Broadcast TV and Cloud Computing Clash Before US Supreme Court
Last Tuesday, April 22, Internet start-up Aereo faced scrutiny before the Supreme Court in a case against broadcast TV networks, who claim Aereo is pilfering their copyrighted material, USA Today reported.
The TV networks — including Comcast’s NBC, Disney’s ABC, CBS and 21st Century Fox — have been suing to stop Aereo, which charges consumers $8 to $12 a month in return for a dime-sized antenna and cloud storage on Aereo’s servers. The antenna picks up broadcast signals from free-to-air TV channels. This allows consumers to watch and record any TV show from any device, according to the Wall Street Journal.
The catch? Aereo hasn’t been paying retransmission fees to the networks in exchange for broadcasting their shows. Aereo defends its model by saying it isn’t doing anything different than an individual putting an antenna on the roof, which is still legal.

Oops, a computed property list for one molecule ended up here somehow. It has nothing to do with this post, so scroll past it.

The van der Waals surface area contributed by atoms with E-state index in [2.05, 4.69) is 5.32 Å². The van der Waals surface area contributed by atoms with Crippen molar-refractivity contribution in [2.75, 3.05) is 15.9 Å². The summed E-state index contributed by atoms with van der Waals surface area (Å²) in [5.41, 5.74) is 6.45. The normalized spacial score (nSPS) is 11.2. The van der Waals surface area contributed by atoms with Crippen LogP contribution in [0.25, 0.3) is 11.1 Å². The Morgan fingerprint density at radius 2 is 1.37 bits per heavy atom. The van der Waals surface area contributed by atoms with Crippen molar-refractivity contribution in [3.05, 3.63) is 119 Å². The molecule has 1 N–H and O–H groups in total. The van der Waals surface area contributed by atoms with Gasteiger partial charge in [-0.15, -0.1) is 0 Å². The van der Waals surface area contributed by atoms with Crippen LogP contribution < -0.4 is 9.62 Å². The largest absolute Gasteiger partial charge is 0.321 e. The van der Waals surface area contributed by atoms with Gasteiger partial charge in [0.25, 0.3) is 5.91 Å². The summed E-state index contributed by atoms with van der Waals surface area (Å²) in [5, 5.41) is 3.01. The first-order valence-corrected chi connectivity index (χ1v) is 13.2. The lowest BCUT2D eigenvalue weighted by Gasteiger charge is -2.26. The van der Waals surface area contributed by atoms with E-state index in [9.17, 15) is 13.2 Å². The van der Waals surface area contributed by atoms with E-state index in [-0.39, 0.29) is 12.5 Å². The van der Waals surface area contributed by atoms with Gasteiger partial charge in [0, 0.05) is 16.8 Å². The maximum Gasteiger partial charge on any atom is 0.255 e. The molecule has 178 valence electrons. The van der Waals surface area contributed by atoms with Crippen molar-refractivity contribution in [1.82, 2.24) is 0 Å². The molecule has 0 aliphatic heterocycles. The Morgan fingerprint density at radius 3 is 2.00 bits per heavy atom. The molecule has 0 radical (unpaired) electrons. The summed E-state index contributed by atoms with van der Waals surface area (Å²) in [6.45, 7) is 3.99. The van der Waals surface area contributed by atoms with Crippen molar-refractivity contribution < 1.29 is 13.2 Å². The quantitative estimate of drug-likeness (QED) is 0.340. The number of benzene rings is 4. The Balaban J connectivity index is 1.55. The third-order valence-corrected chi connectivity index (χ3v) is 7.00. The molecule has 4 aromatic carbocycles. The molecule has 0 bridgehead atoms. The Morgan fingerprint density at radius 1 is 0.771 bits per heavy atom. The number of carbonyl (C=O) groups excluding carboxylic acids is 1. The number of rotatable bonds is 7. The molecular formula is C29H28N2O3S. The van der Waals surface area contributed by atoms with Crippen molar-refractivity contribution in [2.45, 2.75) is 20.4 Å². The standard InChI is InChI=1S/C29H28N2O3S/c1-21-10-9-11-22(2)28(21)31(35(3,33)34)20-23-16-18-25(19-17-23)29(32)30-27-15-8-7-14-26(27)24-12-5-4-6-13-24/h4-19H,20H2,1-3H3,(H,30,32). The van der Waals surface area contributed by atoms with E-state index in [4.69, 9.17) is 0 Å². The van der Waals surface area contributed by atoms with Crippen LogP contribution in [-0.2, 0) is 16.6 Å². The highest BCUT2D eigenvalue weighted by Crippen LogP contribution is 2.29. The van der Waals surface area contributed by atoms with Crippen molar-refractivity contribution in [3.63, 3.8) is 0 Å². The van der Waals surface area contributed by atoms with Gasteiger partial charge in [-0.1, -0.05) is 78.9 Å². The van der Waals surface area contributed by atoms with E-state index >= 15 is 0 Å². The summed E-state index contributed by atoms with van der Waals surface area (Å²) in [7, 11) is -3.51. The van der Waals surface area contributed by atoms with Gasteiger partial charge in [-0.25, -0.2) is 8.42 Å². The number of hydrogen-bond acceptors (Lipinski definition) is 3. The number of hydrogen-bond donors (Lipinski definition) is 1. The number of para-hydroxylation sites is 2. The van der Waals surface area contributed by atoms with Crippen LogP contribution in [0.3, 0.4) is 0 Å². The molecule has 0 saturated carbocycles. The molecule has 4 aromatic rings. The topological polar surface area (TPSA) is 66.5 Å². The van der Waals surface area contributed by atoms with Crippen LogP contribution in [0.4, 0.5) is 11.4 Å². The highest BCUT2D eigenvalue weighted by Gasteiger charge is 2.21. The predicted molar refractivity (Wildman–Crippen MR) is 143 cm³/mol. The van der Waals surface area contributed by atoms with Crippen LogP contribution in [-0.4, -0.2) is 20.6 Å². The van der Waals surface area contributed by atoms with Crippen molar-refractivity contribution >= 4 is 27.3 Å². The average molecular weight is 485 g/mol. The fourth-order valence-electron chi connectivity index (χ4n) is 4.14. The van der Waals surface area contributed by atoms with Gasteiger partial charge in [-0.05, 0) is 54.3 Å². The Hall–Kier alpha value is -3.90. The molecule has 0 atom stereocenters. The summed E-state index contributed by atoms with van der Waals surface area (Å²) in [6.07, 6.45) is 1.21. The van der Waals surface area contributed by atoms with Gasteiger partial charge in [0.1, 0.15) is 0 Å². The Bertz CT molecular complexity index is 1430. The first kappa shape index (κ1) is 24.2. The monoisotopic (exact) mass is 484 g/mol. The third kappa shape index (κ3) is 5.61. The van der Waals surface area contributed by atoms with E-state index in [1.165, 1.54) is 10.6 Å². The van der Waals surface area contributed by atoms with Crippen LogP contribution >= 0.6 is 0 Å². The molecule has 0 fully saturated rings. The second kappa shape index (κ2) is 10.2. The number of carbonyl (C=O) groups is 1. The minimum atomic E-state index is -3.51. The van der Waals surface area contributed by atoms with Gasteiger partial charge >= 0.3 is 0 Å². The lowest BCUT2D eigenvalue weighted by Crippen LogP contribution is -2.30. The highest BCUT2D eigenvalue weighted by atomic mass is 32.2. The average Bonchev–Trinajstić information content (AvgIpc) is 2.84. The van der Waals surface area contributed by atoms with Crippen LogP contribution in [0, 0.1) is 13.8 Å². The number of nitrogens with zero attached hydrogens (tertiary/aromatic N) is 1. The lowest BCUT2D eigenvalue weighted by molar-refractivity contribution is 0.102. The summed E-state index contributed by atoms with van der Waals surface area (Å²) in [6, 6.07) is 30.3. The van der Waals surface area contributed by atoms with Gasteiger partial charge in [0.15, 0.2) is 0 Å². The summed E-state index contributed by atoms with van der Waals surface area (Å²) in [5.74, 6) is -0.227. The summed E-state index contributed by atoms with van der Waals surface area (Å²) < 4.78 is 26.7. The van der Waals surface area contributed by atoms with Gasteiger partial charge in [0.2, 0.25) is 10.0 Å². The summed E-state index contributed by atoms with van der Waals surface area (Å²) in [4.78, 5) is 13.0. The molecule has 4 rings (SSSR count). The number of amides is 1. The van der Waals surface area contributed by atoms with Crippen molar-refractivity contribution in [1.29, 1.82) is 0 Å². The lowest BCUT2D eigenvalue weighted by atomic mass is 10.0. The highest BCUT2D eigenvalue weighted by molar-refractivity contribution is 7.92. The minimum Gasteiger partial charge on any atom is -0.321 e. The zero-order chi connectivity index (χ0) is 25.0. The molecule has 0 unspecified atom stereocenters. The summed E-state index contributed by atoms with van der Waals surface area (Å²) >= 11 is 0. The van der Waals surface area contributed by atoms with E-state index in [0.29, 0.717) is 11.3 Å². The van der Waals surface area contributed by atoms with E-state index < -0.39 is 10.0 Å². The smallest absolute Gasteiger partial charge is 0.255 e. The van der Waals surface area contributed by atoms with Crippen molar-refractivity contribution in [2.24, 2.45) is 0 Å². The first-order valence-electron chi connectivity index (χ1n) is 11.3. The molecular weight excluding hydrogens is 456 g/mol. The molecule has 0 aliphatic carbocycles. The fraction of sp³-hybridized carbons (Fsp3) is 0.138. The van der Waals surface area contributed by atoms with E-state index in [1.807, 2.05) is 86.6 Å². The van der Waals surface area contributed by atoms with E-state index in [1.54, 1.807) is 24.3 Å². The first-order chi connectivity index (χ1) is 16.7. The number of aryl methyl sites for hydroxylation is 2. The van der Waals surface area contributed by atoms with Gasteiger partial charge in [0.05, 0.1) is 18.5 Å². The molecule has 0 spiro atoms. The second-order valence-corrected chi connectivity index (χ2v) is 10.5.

While the Supreme Court won’t deliver a verdict on the Aereo case until the summer, the implications of the case’s outcome are significant for both cloud computing companies and for the major broadcast networks.
If Aereo, which has earned about $100 million in investments so far, loses, it will likely shut down — and investments in the cloud computing industry are sure to decline as well, according to the Minneapolis Star Tribune.
But if Aereo wins the case, less and less people will pay for their TV, drastically cutting broadcasters’ revenue, which amounted to about $3.3 billion in 2013, according to the Star Tribune. Broadcasters may also move their programming off public airwaves.
While the majority of the Supreme Court justices seemed to side with the broadcasters in the debate, Justice Stephen Breyer remarked that, Aereo’s service to consumers is in some ways similar to storing copies of songs in the cloud and retrieving them on demand, or even to a record store that sells copies of the same CD to different customers, USA Today reported.